The stereo or stereoscopic or dissecting microscope is an optical microscope variant designed for low magnification observation of a sample using incident light illumination rather than transillumination. It uses two separate optical paths with two objectives and two eyepieces to provide slightly different viewing angles to the left and right eyes. In this way it produces a three-dimensional visualization of the sample being examined. Stereomicroscopy overlaps macrophotography for recording and examining solid samples with complex surface topography, where a three-dimensional view is essential for analysing the detail.
The stereo microscope is often used to study the surfaces of solid specimens or to carry out close work such as dissection, microsurgery, watch-making, circuit board manufacture or inspection, and fracture surfaces as in fractography and forensic engineering. They are thus widely used in large numbers in manufacturing industry, both for manufacture, inspection and quality control. It tends to make them of lower cost compared with conventional microscopes.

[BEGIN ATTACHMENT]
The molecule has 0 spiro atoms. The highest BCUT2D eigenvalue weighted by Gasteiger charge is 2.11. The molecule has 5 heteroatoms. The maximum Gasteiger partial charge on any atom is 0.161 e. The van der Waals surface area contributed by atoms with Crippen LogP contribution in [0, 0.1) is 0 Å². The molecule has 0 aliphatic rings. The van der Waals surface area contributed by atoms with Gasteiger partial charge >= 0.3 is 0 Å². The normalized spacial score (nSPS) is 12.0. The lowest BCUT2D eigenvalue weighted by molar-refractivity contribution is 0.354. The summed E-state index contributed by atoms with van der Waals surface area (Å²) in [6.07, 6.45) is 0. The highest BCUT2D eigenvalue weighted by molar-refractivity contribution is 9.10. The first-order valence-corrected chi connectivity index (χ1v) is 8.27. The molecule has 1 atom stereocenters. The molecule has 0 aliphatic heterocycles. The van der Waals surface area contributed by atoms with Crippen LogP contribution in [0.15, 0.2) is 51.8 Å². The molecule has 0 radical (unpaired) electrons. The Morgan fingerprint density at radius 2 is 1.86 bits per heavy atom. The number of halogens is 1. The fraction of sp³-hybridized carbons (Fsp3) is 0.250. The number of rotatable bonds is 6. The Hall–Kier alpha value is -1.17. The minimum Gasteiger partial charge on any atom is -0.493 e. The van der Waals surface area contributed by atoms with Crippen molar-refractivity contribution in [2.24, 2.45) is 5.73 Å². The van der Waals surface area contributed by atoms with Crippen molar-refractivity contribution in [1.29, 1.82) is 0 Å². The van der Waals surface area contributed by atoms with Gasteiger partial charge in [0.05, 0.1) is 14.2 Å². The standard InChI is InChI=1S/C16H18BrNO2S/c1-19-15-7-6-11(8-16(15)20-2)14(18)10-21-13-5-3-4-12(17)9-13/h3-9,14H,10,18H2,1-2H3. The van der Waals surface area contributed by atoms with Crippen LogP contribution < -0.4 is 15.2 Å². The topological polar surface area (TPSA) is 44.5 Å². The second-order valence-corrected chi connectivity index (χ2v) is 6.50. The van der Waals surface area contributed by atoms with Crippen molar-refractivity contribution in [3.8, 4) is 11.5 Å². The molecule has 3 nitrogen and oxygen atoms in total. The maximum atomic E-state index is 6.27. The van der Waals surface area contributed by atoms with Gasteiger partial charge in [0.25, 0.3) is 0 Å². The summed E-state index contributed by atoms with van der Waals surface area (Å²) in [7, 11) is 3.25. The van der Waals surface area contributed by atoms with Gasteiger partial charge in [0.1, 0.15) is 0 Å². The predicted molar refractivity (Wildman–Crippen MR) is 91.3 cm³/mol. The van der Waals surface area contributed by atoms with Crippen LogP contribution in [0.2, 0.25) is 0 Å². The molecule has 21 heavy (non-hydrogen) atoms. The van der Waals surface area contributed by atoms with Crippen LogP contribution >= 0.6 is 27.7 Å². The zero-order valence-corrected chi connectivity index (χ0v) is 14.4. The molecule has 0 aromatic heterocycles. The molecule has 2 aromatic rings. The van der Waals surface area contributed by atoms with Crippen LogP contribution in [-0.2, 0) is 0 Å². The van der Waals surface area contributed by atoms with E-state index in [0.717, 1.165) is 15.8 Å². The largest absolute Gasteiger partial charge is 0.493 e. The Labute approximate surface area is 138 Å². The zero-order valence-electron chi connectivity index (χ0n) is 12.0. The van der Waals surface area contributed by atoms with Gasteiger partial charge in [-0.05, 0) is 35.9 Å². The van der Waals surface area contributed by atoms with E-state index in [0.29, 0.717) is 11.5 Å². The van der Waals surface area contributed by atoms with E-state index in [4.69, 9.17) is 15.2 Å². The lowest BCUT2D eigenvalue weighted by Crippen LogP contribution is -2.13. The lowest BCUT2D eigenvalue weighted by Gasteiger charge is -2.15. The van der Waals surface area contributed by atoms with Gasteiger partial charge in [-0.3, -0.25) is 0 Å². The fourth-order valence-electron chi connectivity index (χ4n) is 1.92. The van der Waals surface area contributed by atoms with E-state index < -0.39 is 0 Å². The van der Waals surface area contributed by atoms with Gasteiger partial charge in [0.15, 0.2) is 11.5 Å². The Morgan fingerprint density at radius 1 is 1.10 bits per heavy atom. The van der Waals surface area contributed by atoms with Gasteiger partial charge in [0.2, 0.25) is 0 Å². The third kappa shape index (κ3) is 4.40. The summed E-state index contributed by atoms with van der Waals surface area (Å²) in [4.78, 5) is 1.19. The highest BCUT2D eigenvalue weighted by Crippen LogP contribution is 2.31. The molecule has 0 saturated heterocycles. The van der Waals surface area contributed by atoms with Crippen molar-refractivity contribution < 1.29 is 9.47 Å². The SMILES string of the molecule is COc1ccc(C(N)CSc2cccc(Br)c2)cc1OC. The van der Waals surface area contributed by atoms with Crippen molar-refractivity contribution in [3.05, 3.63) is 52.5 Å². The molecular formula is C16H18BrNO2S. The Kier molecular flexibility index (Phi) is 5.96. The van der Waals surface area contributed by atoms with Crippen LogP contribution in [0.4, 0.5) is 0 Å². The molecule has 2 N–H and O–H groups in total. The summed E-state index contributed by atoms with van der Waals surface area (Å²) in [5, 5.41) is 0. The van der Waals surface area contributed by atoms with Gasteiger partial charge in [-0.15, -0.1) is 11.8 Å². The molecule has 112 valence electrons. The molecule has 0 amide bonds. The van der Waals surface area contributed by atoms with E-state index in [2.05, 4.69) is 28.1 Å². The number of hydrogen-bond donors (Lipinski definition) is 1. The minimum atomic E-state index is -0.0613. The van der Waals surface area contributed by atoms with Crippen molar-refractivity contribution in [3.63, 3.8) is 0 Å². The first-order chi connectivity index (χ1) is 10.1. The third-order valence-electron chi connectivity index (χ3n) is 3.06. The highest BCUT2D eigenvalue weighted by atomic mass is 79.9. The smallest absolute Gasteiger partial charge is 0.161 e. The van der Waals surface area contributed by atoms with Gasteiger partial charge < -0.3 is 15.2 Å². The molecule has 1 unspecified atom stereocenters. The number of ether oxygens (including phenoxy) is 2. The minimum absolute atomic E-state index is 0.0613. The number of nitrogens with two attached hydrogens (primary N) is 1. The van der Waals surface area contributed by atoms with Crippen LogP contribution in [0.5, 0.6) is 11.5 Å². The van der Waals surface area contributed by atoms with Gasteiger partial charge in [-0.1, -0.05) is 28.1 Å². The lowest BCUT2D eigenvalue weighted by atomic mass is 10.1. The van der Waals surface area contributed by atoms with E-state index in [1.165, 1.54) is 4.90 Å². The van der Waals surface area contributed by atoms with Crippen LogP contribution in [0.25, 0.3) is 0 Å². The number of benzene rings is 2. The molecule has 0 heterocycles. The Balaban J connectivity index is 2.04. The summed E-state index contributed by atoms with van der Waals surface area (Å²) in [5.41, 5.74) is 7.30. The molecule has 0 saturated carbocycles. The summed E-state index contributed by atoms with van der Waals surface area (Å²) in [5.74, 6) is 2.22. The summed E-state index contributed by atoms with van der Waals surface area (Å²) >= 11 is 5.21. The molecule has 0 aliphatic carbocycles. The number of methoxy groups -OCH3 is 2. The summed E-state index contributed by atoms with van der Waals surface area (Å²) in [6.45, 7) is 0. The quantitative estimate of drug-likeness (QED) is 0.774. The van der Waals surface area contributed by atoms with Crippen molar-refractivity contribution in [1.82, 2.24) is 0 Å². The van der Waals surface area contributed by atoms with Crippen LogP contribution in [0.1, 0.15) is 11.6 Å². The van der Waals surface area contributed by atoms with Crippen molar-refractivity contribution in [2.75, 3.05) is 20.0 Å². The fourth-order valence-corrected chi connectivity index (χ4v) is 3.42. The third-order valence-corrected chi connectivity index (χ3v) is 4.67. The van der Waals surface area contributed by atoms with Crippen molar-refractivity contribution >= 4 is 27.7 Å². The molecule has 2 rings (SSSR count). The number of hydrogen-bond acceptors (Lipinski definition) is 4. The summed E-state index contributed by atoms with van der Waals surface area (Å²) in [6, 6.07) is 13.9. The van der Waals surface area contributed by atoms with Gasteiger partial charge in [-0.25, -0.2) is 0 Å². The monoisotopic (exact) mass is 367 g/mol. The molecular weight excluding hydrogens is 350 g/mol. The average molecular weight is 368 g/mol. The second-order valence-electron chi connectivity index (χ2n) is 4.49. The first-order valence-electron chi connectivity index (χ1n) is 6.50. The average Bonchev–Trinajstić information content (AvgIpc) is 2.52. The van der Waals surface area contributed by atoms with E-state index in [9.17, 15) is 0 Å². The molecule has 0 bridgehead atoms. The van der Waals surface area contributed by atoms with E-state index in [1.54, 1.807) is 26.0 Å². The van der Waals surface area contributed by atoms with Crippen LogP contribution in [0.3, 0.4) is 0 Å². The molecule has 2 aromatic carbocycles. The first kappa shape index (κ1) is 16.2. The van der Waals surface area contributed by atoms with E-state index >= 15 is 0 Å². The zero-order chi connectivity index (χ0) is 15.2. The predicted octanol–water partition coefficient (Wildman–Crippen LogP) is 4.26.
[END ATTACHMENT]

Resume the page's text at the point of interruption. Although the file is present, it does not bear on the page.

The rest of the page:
The stereo microscope should not be confused with a compound microscope equipped with double eyepieces and a binoviewer. In such a microscope both eyes see the same image, but the binocular eyepieces provide greater viewing comfort. However, the image in such a microscope is no different from that obtained with a single monocular eyepiece.
Other articles related to "stereo microscope, microscope":
... A primary difference between a stereo microscope and a digital microscope is the magnification ... With a stereo microscope the magnification is found by multiplying the lens magnification by the eyepiece magnification ... Since the digital microscope does not have an eyepiece, the magnification cannot be found using this method ...